Year Released: 2011
MPAA Rating: Unrated
Running Time: 92 minutes
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Bryan Storkel’s Holy Rollers: The True Story of Card Counting Christians focuses on the Church Team, an organized crew of predominantly Christian blackjack card counters. Ben Crawford and Colin Jones’s crew are bankrolled by independent investors, and they head out into the casinos to turn a profit through their card counting skills.
As the documentary unfolds, we get a good
luck look at the ups-and-downs of card counting, as the crew faces streaks of both good and bad endeavors. At the same time, casinos aware of these “advantage” players are ever-vigilant, “backing off” players from the blackjack table, and sometimes the casinos; if the casino refuses to allow them to play, their card counting skills become far less effective. And considering the card counting technique can require hours spent at a table losing before the deck turns and the player can start winning, a proper “back off” can out-cheat the cheaters.
Additionally, just because the crew is known as the Church Team, and many share the same Christian beliefs, the same problems that occur in any group, and any group involved with the pursuit of cash, rears their ugly heads. Are all the players doing the work correctly? Is anyone stealing from the group? Do personalities gel?
If you’re looking for a documentary about a bunch of devout Christians who entirely justify their card counting behavior via their religion, you’re going to be disappointed. While the Christian aspect is an important one (it is in the title after all), this is more about a group of card counters who just so happen to be Christian too. Substitute the “Christians” in the title with “golfers” or “spelunkers” (or other types of people) and you’ll get an idea of what I mean; it’s a common trait of this particular crew, but it is not the defining characteristic of this film. This isn’t a case of a bunch of Christians seeking card counters, but card counters who realized that they share the same faith, so why not group together?
And you’re probably not going to watch this and suddenly understand card counting and go out and make thousands upon thousands of dollars. While it makes the technique somewhat more understandable (and takes it out of the realm of otherworldly and superhuman to something you can learn if you dedicate time and money to it), you’re going to need to do much more outside research and practice. Plus, after seeing how much goes into it, is it really worth it at all?
Between the casinos backing off players to the sheer amount of time and money flow required to make a huge payoff, it’s like cheating… as a job. I mean, as far as get rich quick schemes go, card counting is more like a longtime study group that may or may not pay off huge dividends. Given enough time, and the right moves, sure, you run a probable chance of coming out on top… but everything has to be done just right. Meanwhile, if it even looks like you might have an advantage, all it takes is a casino employee with a hunch that you may be a card counter to disrupt your dreams.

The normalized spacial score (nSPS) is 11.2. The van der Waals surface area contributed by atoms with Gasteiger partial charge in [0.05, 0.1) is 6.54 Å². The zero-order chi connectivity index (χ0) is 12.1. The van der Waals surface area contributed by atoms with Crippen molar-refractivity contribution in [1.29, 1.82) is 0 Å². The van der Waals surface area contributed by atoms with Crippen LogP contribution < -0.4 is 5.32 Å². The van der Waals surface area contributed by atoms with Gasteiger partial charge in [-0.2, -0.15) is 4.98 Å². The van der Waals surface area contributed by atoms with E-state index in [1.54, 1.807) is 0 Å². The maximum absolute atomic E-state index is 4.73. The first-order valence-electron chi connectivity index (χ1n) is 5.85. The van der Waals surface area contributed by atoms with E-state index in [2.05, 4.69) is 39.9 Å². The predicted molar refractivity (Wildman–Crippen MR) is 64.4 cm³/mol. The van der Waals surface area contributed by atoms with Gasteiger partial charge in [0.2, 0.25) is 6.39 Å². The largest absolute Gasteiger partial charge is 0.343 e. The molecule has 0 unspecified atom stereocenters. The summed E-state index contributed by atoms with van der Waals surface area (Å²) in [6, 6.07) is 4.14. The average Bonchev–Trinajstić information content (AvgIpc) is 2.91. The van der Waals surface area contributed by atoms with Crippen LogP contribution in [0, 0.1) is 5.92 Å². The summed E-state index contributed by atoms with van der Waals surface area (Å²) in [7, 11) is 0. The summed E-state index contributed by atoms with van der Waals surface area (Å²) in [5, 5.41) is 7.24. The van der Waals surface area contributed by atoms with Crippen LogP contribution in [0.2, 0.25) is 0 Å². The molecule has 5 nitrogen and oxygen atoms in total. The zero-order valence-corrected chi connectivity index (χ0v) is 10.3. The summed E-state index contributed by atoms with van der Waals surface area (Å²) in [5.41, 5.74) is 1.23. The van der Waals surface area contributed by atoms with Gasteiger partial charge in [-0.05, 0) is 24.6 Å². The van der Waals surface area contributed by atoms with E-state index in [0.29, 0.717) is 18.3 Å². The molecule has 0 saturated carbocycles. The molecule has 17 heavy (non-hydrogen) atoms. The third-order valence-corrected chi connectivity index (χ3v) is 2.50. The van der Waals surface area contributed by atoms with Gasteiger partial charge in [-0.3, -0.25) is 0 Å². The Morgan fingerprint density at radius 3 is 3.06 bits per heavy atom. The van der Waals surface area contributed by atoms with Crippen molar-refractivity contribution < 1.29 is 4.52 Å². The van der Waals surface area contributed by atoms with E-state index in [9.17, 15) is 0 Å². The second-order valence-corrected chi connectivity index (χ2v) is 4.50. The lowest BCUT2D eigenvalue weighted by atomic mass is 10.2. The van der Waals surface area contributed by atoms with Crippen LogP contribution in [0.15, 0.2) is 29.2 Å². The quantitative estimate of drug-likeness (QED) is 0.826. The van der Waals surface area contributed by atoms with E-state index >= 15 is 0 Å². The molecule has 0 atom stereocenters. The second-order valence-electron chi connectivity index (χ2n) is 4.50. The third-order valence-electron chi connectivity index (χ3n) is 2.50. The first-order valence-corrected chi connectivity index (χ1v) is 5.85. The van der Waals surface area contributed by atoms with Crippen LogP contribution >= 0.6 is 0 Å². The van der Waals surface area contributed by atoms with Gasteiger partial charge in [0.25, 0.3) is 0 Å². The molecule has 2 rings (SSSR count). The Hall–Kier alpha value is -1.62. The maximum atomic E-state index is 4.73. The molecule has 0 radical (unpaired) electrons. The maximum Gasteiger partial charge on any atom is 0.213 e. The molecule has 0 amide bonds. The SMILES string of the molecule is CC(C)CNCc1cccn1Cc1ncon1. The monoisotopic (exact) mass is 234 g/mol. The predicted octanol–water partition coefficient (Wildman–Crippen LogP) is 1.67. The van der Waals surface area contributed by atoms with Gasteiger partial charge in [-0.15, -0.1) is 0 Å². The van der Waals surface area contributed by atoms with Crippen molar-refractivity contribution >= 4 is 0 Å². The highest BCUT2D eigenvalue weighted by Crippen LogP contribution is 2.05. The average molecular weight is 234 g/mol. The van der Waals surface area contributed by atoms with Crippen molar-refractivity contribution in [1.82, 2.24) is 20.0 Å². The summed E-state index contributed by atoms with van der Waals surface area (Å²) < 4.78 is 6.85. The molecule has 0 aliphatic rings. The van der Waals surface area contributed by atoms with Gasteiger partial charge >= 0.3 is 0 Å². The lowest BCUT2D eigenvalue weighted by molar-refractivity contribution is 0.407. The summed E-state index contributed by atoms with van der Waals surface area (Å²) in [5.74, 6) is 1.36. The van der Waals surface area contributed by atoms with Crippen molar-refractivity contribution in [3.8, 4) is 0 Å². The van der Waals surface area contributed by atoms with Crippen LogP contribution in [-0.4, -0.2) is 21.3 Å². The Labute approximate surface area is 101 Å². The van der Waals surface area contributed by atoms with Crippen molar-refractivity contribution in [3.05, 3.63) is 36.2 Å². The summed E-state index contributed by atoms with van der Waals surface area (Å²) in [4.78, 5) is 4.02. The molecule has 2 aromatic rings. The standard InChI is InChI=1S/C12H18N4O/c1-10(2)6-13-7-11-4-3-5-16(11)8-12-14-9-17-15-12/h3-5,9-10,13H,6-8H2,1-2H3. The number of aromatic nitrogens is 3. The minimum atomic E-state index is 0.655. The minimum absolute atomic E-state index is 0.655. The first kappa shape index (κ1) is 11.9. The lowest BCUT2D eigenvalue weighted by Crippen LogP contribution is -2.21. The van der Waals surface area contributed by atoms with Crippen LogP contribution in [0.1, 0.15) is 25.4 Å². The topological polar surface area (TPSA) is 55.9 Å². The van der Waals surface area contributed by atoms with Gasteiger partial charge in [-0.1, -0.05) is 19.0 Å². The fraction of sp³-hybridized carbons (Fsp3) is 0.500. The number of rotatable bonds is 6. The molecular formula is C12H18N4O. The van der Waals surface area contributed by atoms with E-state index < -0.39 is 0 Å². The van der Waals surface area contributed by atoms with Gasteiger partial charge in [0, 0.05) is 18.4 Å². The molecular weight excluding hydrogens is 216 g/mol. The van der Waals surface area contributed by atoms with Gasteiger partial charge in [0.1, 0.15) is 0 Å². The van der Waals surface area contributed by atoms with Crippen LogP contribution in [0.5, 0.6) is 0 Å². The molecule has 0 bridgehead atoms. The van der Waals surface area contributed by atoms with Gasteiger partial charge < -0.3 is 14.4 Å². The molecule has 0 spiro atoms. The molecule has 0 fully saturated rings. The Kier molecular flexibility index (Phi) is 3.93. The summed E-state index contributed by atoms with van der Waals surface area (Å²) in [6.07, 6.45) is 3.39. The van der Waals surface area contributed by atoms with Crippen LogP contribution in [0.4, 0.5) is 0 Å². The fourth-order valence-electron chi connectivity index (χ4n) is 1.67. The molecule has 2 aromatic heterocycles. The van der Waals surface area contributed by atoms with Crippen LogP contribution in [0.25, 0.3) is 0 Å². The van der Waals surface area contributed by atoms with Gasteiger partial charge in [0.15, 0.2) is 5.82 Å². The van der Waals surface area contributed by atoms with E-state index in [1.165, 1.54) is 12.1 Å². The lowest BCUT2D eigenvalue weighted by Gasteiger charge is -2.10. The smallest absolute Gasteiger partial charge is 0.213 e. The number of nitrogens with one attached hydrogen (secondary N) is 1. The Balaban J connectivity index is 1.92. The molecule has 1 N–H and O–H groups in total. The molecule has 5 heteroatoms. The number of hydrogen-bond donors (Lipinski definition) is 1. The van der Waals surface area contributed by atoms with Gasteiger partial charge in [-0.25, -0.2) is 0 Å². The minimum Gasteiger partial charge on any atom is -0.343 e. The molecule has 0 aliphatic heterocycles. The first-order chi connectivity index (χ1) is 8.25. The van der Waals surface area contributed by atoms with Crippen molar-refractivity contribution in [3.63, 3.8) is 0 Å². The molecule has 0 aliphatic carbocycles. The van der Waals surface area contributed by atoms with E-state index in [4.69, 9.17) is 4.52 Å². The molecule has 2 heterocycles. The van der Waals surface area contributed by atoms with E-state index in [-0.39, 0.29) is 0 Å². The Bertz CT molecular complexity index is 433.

Holy Rollers looks slick for a documentary, and despite utilizing the talking heads-style approach, it does so with an eye for interesting composition; Ben’s interview segments are set up primarily with him sitting at a table covered with children’s toys while he smokes a cigar, for example. The editing flows well, and the film remains entertaining throughout, even when the crew hits its rough patches.
While there are definitely informative aspects to this film, Holy Rollers is mainly the journey of the Church Team, warts and all. It’s an entertaining film that presents everything as upfront and objective as one can, and while some of the more dramatic aspects of the story beg for a bit more information or investigation, you can understand if those involved didn’t want to directly address certain things. So an ambiguity remains, but that works with the film because the entire affair is questionable; is cheating, regardless of the justification, or where the money eventually ends up, the most Christian of activities? You could argue in circles if you wanted to, and the best part of this documentary is its ability to keep things that open, without turning into propaganda for the Church Team.
Posted on March 6, 2012 in Reviews by Mark Bell
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